Date of Award




Document Type


Degree Name

Doctor of Philosophy (PhD)


Department of Educational Policy and Leadership

Content Description

1 online resource (x, 325 pages) : forms.

Dissertation/Thesis Chair

Kathryn Schiller

Committee Members

Teniell Trolian, Kathie Spring


critical race theory, disability critical race theory, mental health, policy, situation awareness, threat assessment, School discipline, Student suspension, Student expulsion, School violence, Right to education

Subject Categories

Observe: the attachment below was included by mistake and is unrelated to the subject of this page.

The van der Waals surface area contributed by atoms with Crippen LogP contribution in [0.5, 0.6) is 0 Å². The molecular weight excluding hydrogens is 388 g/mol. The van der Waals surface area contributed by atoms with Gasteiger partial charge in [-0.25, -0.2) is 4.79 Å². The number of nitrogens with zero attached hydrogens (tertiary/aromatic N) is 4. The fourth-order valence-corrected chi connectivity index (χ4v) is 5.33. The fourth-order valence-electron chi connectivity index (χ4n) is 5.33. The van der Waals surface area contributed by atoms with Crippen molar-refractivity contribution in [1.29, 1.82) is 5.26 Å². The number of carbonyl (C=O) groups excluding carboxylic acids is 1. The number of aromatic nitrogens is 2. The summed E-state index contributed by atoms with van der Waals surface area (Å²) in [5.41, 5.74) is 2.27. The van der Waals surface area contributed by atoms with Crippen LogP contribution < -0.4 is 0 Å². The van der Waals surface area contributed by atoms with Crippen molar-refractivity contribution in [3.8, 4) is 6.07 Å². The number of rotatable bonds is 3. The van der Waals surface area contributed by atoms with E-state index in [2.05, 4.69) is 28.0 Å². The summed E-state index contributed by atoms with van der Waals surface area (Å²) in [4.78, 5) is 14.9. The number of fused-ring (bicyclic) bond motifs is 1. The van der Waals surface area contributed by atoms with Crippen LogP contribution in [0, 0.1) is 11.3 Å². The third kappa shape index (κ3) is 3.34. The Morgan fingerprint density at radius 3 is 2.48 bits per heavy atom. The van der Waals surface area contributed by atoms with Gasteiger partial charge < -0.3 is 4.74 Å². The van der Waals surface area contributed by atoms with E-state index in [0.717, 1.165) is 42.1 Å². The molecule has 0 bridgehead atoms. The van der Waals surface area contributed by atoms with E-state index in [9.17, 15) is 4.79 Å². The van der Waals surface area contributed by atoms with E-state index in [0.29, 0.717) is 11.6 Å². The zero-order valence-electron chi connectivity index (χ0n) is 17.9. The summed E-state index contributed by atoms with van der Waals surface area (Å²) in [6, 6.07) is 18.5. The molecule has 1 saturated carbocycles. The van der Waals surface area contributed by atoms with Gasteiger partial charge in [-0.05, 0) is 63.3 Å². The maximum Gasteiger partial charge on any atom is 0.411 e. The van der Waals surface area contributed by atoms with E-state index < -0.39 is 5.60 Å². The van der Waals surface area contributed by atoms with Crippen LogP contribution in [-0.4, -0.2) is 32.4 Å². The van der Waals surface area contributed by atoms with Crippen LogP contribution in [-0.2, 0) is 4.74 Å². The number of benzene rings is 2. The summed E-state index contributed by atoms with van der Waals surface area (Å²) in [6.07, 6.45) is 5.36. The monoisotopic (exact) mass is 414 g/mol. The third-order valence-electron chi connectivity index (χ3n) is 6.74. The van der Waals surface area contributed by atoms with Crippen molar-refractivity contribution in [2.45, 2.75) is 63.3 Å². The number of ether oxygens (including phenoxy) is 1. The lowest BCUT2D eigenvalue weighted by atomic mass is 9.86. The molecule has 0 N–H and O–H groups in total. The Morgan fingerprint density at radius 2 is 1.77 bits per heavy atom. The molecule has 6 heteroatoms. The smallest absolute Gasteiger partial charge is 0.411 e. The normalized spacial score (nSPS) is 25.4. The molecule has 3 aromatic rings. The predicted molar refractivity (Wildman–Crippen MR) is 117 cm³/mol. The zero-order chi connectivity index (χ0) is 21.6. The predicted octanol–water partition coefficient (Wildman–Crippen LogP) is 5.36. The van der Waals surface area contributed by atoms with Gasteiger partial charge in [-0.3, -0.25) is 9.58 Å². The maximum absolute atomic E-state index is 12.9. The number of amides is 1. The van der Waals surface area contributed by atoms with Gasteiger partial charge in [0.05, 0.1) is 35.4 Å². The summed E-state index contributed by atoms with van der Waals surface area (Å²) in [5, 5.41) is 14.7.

Providing students with equitable and safe learning experiences is a fundamental right; however school districts grapple with balancing student learning and student safety. In the Brown vs the Board of Education (1954) decision, the court identified education as a basic public responsibility and a principal instrument to facilitate understanding cultural values and adjusting to a normalized environment in pursuit of later professional training (Justia Law, 1954). The court went so far as to indicate that the chance of a child succeeding in life is not likely if they are denied an education (Justia Law, 1954). The purpose of this quantitative study is to examine the relationship between various interventions and the rate of student removal from the educational setting. The National Center for Education Statistics conducted the School Survey on Crime and Safety (SSOCS) for the United States Department of Education which is the primary source for data in the K-12 educational setting. The SSOCS gathered information from 4,800 public school principals through a survey on topics including school practices and programs, parent and community involvement at school, school security staff, school mental health services, staff training and practices, limitations on crime prevention, incidents, disciplinary problems and disciplinary actions, and other school characteristics related to school crime (SSOCS:2018). Survey data was collected during the 1999–2000, 2003–04, 2005–06, 2007–08, 2009–10, 2015–16, and 2017–18 school years. This study analyzed the data set for the 2017-2018 school year. School shootings gain much media attention however empirical data suggests that the incidents are rare. Data collected from the SSOCS:2018 was analyzed to consider the total number of disciplinary actions recorded for use or possession of a firearm or explosive device, use or possession of a weapon other than a firearm or explosive device, and distribution, possession, or use of illegal drugs/alcohol. The interventions of providing training for staff and students around identifying and preventing behavioral concerns, conducting regular threat assessment reviews, and providing mental health supports were considered as they related to the rate of removal from the educational setting for disciplinary actions. School characteristics such as locale, level, crime rate, restrictive practices, size, law enforcement, discipline problems, incidents and those reported to the police were also considered. Administrators and teaching professionals are often called to make rapid decisions to ensure student and staff safety. Zero tolerance policies which mandate an immediate action for a violation of school rules has been common practice in schools since 1994 with the adoption of the Gun-Free Schools Act (Skiba & Peterson, 1999). The theoretical frameworks for this study drew upon Disability/Critical Race Theory (Dis/Crit) and Endley’s Situation Awareness. Endsley’s framework explores the need to have systemwide practices to ensure that rapid decisions are made while ensuring that all stakeholders and outcomes are considered. Disability Critical Race Theory considers anti-discrimination practices in the educational setting by challenging the boundaries of racism and ableism (Annamma et al., 2018). Data compiled and analyzed from the SSOCS:2018 survey indicated that training for student/staff did not have a statistically significant relationship with the rate of removal from the educational setting for the use or possession of a weapon other than a firearm or explosive device or for the distribution, possession, or use of illegal drugs/alcohol. Approximately 48% of schools reported threat assessment teams that met minimally one time a month however this intervention did not have a statistically significant relationship with the removal of students for formal disciplinary actions. Results indicated that schools were less likely to remove students if threat assessment teams were not present. Approximately 63% of reporting schools had no mental health supports in the educational setting and results indicated no statistically significant relationship with removal for disciplinary actions. School characteristics such as disciplinary problems, crime rate in the area, and location consistently resulted in no relationship where the use of law enforcement, school size, school level, incidents and those reported to the police consistently resulted in statistically significant relationships. If disciplinary actions were recorded for the use of a weapon other than a firearm or explosive device, no identified intervention affected the outcome. This study was conducted to consider the policy implications for school districts as they seek to allocate limited resources to support student learning. The Constitution of the United States of America requires that all children be provided the opportunity to an equal education no matter their race, ethnic background, religion, or sex, or whether they are rich or poor, citizen or non-citizen (Cooney et. al., 2012). Riveting accounts of school shootings and unsafe learning environments have become platforms for change which do not consider the complex nature of student development and culturally responsive practices. This study challenges the notion that schools are unsafe and aims to recognize indicators that create balance in the system for all students and stakeholders.